Denizens of the London night Formicarius are causing quite a stir in their local (by which I mean the English) scene. Avowed traditionalists, the band’s mission statement is to take back the black metal throne from foreign interlopers. The Crown, they believe, belongs on an English head.

As an Englishman I’m bound to agree, although I don’t necessarily believe that Formicarius are the chosen ones. Black Mass Ritual is their debut album, and it has a wealth of black metal tradition steeped in its eight songs. The band sensibly open with their most well-known track, Lake of the Dead, which is uptempo and melodic. However deeper treasures are found on further inspection.

Although the band clearly see (very) early Cradle of Filth as a reference point, they are eminently better at this stage in their career than were Cof. They are more accomplished musicians firstly, that skill taking the edge from the savagery in the music that is clearly intended. So, although the fast and heavy tracks are fun to listen to, they don’t arrest the listener as much as, say, Under Darkness. The song is still very heavy, and very much like early Cradle of Filth, but somehow more considered, more layered.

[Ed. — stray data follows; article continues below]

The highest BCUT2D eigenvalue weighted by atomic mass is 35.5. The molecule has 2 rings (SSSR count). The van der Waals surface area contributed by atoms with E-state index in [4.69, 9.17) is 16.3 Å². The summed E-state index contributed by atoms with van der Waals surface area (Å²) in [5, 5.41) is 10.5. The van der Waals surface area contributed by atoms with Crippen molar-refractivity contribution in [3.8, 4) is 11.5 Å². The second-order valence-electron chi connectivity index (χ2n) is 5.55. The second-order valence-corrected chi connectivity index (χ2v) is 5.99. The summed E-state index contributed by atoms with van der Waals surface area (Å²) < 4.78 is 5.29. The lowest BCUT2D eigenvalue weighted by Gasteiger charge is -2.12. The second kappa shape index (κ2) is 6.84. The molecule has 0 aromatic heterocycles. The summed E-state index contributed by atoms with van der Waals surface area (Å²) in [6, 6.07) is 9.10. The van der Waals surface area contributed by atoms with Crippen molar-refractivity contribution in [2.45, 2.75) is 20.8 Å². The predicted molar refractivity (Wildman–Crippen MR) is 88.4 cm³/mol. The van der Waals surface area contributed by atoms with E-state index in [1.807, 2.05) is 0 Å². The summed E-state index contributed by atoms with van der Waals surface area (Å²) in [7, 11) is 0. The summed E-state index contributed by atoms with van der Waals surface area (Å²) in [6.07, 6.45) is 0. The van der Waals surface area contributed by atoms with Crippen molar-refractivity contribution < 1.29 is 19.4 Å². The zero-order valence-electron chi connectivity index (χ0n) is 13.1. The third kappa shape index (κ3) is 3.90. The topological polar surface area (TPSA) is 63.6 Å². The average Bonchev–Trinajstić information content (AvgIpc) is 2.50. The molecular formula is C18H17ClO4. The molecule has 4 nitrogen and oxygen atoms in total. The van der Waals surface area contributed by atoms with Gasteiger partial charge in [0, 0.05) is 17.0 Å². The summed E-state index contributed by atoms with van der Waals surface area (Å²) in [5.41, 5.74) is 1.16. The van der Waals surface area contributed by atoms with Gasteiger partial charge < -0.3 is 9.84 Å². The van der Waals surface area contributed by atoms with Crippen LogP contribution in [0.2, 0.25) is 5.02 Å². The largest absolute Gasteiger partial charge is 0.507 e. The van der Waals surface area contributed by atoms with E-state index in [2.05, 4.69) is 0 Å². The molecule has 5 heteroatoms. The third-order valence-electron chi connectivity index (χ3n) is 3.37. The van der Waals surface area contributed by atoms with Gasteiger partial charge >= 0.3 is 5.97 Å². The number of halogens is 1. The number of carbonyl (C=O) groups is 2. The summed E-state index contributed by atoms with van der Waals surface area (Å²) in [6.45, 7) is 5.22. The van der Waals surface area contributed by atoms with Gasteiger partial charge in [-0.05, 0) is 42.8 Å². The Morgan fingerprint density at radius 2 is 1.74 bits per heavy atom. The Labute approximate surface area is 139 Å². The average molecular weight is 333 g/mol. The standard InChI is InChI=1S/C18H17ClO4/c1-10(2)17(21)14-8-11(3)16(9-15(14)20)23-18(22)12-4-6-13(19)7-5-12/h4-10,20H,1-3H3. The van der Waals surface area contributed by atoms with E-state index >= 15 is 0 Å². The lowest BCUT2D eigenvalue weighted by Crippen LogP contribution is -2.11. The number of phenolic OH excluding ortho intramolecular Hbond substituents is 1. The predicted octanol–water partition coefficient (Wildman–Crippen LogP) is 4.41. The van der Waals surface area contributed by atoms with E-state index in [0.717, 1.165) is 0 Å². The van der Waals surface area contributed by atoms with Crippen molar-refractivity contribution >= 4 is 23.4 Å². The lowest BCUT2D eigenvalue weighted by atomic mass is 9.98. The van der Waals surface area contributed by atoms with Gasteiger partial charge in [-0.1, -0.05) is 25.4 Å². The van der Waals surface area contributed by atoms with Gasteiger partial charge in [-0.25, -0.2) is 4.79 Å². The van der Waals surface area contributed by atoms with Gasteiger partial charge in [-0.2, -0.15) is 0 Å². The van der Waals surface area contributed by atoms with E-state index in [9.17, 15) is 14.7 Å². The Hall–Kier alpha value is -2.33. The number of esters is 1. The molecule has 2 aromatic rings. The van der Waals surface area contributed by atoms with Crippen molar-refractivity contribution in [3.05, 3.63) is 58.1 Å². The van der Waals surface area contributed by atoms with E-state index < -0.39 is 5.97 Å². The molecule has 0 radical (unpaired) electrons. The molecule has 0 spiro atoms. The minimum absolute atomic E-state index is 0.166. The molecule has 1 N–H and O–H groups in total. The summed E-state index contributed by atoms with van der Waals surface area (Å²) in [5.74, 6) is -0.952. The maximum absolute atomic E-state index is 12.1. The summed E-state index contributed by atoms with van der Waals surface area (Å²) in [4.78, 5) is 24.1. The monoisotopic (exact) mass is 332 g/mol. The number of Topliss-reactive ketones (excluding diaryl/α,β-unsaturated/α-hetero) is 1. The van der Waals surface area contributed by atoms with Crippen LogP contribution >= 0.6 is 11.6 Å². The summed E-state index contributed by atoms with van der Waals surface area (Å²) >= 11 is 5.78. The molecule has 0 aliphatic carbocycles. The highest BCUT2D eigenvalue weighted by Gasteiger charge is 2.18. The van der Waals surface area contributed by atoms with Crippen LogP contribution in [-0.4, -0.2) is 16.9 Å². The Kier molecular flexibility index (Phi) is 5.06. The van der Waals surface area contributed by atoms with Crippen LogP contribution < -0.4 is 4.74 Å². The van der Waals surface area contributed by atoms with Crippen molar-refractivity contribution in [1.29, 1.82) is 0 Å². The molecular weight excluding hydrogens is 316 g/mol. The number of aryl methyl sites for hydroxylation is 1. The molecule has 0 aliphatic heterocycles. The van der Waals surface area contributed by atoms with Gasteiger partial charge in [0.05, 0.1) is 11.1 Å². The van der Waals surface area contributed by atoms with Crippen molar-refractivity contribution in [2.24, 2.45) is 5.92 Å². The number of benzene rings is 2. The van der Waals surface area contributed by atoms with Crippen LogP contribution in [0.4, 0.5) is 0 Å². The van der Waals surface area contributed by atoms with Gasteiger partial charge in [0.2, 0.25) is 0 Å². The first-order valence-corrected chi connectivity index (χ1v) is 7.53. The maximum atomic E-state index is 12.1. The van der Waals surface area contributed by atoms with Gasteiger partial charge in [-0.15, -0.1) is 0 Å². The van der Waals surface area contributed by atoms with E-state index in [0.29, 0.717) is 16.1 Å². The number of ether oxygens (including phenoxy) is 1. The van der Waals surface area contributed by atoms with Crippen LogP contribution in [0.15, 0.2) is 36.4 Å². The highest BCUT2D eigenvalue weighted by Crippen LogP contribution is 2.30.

What the band have done very well is maintained their English identity. Despite being grouped by some with names like Emperor and Dimmu Borgir, the band retain an Englishess to their sound which is almost intangible yet still most evident. Morath’s gothic keyboard lines – very reminiscent of CoF’s Ben Ryan on Where the Gods Go to Die – are perhaps the thing most responsible for this feeling, as is the band’s occasional but likeable lapse into Maidenesque galloping.

With a resurgent Akercocke leading the charge for British black metal it might be a while before Formicarius can claim what they see as rightfully theirs. But if they can fill that time with music as good as some of that produced here, it will be time well spent.

Black Mass Ritual is out now.